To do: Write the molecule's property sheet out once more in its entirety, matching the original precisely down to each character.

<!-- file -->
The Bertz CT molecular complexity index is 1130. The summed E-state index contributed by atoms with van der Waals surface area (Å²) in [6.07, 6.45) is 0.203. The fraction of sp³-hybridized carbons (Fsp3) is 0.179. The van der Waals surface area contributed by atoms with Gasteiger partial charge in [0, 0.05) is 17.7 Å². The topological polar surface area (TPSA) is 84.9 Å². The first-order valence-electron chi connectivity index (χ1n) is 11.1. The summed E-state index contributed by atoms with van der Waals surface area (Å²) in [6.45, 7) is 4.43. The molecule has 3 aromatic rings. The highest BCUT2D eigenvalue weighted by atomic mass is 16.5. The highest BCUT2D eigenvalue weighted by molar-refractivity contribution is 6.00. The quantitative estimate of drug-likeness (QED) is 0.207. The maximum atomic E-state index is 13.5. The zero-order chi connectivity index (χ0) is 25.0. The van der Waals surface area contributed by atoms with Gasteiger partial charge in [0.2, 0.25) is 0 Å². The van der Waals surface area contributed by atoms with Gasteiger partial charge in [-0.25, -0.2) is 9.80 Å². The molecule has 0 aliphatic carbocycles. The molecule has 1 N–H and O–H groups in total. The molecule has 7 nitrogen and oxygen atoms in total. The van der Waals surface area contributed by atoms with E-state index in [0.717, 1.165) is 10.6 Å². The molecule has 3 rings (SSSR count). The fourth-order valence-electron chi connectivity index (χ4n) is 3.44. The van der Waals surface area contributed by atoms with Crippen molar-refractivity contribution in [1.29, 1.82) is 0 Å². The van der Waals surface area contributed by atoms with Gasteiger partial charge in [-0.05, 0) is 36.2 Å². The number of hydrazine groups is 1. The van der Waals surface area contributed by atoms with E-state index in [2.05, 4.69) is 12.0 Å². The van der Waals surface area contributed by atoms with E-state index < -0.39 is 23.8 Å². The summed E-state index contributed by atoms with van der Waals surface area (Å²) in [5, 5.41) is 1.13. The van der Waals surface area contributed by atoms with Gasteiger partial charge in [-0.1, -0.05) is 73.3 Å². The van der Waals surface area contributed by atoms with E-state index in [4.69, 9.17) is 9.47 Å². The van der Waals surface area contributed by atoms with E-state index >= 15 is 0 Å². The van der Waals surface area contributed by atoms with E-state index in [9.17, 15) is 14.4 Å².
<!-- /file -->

The Bertz CT molecular complexity index is 1130. The summed E-state index contributed by atoms with van der Waals surface area (Å²) in [6.07, 6.45) is 0.203. The fraction of sp³-hybridized carbons (Fsp3) is 0.179. The van der Waals surface area contributed by atoms with Gasteiger partial charge in [0, 0.05) is 17.7 Å². The topological polar surface area (TPSA) is 84.9 Å². The first-order valence-electron chi connectivity index (χ1n) is 11.1. The summed E-state index contributed by atoms with van der Waals surface area (Å²) in [6.45, 7) is 4.43. The molecule has 3 aromatic rings. The highest BCUT2D eigenvalue weighted by atomic mass is 16.5. The highest BCUT2D eigenvalue weighted by molar-refractivity contribution is 6.00. The quantitative estimate of drug-likeness (QED) is 0.207. The maximum atomic E-state index is 13.5. The zero-order chi connectivity index (χ0) is 25.0. The van der Waals surface area contributed by atoms with Gasteiger partial charge in [0.2, 0.25) is 0 Å². The van der Waals surface area contributed by atoms with Gasteiger partial charge in [-0.25, -0.2) is 9.80 Å². The molecule has 0 aliphatic carbocycles. The molecule has 1 N–H and O–H groups in total. The molecule has 7 nitrogen and oxygen atoms in total. The van der Waals surface area contributed by atoms with E-state index in [0.717, 1.165) is 10.6 Å². The molecule has 3 rings (SSSR count). The fourth-order valence-electron chi connectivity index (χ4n) is 3.44. The van der Waals surface area contributed by atoms with Crippen molar-refractivity contribution in [1.29, 1.82) is 0 Å². The van der Waals surface area contributed by atoms with Gasteiger partial charge in [-0.05, 0) is 36.2 Å². The number of hydrazine groups is 1. The van der Waals surface area contributed by atoms with E-state index in [2.05, 4.69) is 12.0 Å². The van der Waals surface area contributed by atoms with E-state index < -0.39 is 23.8 Å². The summed E-state index contributed by atoms with van der Waals surface area (Å²) in [5, 5.41) is 1.13. The van der Waals surface area contributed by atoms with Gasteiger partial charge in [-0.1, -0.05) is 73.3 Å². The van der Waals surface area contributed by atoms with E-state index in [4.69, 9.17) is 9.47 Å². The van der Waals surface area contributed by atoms with E-state index >= 15 is 0 Å². The van der Waals surface area contributed by atoms with E-state index in [9.17, 15) is 14.4 Å².